Government changes IT immigration rules

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The government has made some changes to the law regarding workers from overseas working in the UK for their employers.

This comes after some advice from the Migration advisory Committe back in August.

I was with a campaigner against the alledged abuses of the Intra Company Transfer system as it is known by IT suppliers. IT workers make up the largest slice of ITC workers in the UK. Mist are from India.

He says the changes which mean a worker has to have been with their employer one year rather than six months to qualify for an ICT makes little difference.

Such is the controversy surrounding the ICT abuses that the Tory party has outlined its  policy. This will see ICTs capoped.

BBC IT workers in favour of strike

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I had meetings on friday and was unable to update you on the situation at the BBC.

Well, the result of the ballot of Siemens workers who are members of th Bectu union at the BBC has been revealed.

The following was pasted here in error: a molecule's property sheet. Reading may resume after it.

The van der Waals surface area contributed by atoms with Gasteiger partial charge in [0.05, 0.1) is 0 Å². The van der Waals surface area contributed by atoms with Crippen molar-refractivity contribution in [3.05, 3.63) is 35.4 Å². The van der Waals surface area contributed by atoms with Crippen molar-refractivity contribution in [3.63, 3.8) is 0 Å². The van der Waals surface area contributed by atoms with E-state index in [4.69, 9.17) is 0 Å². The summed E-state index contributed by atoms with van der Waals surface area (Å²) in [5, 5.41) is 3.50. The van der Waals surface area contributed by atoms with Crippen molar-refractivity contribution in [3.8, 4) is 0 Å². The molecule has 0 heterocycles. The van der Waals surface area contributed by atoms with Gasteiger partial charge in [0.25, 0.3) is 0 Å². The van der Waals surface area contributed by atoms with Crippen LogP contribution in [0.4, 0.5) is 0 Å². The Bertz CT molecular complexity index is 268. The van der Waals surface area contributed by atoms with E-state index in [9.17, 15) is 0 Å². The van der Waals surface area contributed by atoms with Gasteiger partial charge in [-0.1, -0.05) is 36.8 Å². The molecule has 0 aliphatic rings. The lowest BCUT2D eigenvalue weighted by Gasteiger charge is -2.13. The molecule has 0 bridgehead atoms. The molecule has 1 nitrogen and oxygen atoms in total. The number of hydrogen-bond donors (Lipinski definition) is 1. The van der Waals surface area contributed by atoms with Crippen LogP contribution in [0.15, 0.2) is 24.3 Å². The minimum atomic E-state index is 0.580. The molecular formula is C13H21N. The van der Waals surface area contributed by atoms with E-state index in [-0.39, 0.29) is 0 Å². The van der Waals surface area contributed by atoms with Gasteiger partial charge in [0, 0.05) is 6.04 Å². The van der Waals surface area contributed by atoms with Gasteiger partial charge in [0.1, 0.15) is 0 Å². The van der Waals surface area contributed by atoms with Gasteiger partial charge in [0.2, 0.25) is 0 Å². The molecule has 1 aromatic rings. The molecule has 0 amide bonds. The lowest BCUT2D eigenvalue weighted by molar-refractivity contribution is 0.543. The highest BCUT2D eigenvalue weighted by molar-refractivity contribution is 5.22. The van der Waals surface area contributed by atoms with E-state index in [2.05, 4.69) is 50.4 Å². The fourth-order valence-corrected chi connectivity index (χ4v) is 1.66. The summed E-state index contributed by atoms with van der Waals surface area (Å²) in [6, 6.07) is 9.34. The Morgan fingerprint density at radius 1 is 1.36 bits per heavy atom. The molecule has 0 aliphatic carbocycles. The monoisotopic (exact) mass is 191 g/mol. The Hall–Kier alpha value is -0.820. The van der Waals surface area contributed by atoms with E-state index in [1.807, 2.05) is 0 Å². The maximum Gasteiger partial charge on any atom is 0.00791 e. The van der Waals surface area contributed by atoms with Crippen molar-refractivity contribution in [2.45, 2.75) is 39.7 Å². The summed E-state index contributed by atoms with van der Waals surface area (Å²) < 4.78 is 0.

A massive 65% of of union members voted to strike.

That means Siemens will get back around the table with the union.

But if nothing is agreed there will be at least one 24 hour strike.

Suresh Chawla, national officer at Bectu said: "Our members have clearly demonstrated that this situation is unacceptable and we're hopeful that by getting back round the table with the employer we can avoid industrial action and reach an amicable settlement."

I think Siemens should have agreed to get around the table before the ballot result just to show that they are really committed to a fair resolution and not just doing as little as possible.

Will BBC IT staff vote for strike and shut Cameron, Clegg and Brown up?

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Tomorrow (19 March) is the day when the result of the ballot of Siemens workers at the BBC , who are members of the union Bectu, is revealed.

This is yet another example of the risks businesses take when they hand control of the welfare of critical workers to a supplier.

Bectu members will attempt to maximise disruption if the ballot results in support for industrial action. Potential action could include a 24 hour strike.

Could you imagine if they strike for 24 hours when the BBC hosts the pre-election debates between leaders of they political parties. Looking on the bright side it could shut Brown, Clegg and Cameron up for a while.

I will be in contact with the union tomorrow.